From books and magazines, Belle had read every little article about what to expect for bringing infants into the home, but Amelia, while a precious little thing no bigger than fingertip to elbow with Rumpelstiltskin’s eyes and Belle’s coloring and dimples, hardly made any noise at all. It worried Belle at first, especially when Rumpelstiltskin commented on how lively Bae had been as a newborn, but her husband had smiled and simply held the little girl closer to his chest.
“She makes all the noise in the world for me,” Rumpelstiltskin said with that same small smile. “My little lark she is, gurgling and singing and sharing with me all her secrets.”
And that’s where the little girl spent most of her time. Belle had been prepared to get up in the middle of the night to answer any cries, but their daughter never made loud enough noises to rouse Belle from sleep. Mr. Gold swore that the baby never truly cried in the night, but Belle would wake up to find her husband slumped against the headboard, and their little one curled like a frog against his shoulder.
This night was different, though, because Belle was awake, her husband was absent, and she could hear the gentle creak of the hardwood floor as someone moved down the hall. She rolled out of bed, her soft silk nightgown rustling as she padded as quietly as she could and, sure enough, the door to the baby’s room lay open.
Bae sat on the floor just inside the door to the nursery. He looked up when Belle tiptoed closer and put a finger to his lips. Tilting her head, she crouched down and realized they were eavesdropping on something Belle hadn’t ever overheard before.
The rhythm of the rocker that sat near the window was timed with the soft lullaby. Belle leaned over Bae, and both mother and son peered around the corner to see Rumpelstiltskin, draped in his old green plaid flannel robe and slippers, cradling Amelia to his chest. Belle slid her arm around Bae, pressing her cheek to his hair as they listened to Rumpelstiltskin’s song, her heart squeezing so tightly she was sure it would burst.
“Oh my love is like a red, red rose that’s newly sprung in June,” his voice was not beautiful. It was rough and burring, but it was warm and tender, and Belle closed her eyes, holding Bae close against her side, huddling in the floor. “Oh my love is like a melody that’s sweetly played in tune.”
Bae shifted so he was leaning into Belle, wrapping his arms around her and pressing his face into her shoulder. His voice was softer than a whisper, muffled against the fabric of her nightgown, “He used to sing that to me, too.”
“As fair art thou, my bonnie lass, so deep in love am I...”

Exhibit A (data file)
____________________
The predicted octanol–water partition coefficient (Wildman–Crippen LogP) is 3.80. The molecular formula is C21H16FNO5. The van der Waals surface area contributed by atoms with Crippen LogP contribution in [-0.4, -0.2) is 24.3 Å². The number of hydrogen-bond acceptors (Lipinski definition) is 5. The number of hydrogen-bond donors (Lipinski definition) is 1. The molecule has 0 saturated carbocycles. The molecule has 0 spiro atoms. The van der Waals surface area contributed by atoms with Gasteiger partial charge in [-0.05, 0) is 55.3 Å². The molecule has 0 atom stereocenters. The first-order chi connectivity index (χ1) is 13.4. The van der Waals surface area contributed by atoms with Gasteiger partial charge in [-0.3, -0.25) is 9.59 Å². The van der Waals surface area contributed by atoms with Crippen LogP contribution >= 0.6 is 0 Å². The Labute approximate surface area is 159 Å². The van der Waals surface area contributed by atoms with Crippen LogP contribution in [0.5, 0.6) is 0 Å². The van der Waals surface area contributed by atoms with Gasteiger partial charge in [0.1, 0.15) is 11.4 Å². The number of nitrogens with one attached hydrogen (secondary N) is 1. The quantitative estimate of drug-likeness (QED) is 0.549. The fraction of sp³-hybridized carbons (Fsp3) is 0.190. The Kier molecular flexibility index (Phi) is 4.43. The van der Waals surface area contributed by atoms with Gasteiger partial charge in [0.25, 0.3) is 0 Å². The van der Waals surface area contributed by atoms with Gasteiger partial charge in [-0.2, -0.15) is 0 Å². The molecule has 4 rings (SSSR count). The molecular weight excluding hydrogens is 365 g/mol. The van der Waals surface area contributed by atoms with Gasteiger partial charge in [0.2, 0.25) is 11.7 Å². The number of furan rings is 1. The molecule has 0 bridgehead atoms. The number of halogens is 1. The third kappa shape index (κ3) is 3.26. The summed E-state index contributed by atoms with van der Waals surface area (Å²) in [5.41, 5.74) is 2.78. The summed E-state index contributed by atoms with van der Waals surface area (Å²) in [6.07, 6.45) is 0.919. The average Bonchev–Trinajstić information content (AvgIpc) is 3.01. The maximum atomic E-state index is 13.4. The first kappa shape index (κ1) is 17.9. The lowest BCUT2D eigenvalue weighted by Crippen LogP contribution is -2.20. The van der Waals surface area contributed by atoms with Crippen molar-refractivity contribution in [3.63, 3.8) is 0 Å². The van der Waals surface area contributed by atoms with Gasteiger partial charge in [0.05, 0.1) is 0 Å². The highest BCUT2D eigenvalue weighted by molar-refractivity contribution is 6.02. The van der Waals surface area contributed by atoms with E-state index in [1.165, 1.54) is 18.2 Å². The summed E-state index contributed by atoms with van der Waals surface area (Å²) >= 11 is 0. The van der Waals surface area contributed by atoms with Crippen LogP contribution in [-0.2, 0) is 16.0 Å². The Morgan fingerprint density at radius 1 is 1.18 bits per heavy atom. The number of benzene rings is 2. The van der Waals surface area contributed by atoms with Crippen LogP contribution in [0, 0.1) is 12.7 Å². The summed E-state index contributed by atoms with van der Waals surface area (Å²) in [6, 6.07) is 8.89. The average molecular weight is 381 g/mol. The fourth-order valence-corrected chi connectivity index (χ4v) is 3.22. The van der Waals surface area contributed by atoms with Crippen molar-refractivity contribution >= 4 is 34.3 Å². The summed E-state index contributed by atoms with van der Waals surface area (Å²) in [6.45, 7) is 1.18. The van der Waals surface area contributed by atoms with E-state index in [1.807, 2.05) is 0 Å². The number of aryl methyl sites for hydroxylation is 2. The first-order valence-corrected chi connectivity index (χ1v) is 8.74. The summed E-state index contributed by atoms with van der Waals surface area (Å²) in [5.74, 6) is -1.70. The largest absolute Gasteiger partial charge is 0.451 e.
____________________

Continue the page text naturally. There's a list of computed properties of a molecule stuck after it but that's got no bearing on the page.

Belle combed her fingers through his hair, letting her thoughts wander after the image of another world, little Bae squealing in Rumpelstiltskin’s arms, hunched beside a meager hearth in a humble hovel. Belle had thought on the idea of Baelfire’s real mother- but she considered herself his mother, too, and with every affectionate “mum” he gave her, she treasured the thought that he felt the same. Their family was not perfect, but they were whole, pieces put together that allowed light to shine through the cracks.
“...and I will love thee still, my dear, ‘till all the seas run dry.”
“There’s nothing he wouldn’t do for us,” Belle whispered back into his hair, her eyes closing easily to the soft lullaby. “Nothing either of us wouldn’t do for you.”
“‘Till all the seas run dry my dear, and the rocks melt with the sun,” his voice grew quieter, the creak of the rocker growing slower. “I will love thee still, my dear, ‘till the sands o’ life shall run.”
“I know,” Baelfire squeezed her gently around the middle, curling against her, and this teenager, this brilliant, brave thing that had passed time and space and somehow let them find him again squeezed his eyes and sighed like a little lost boy who’d found his way.
“And fare thee well, my bonnie lass, and fare thee well a while,” the voice was quiet but grew closer, and when Belle struggled through the drowsy spell to open her eyes, she saw a shadow in the dark, feeling Rumpelstiltskin slide down the wall to sit beside them on the floor. He stretched his legs out in front of him, the babe curled against his chest. He smiled at Belle in the dark, and kissed her hand that was threaded in their son’s hair. “And I will love thee still, my dear, though it were ten thousand mile.”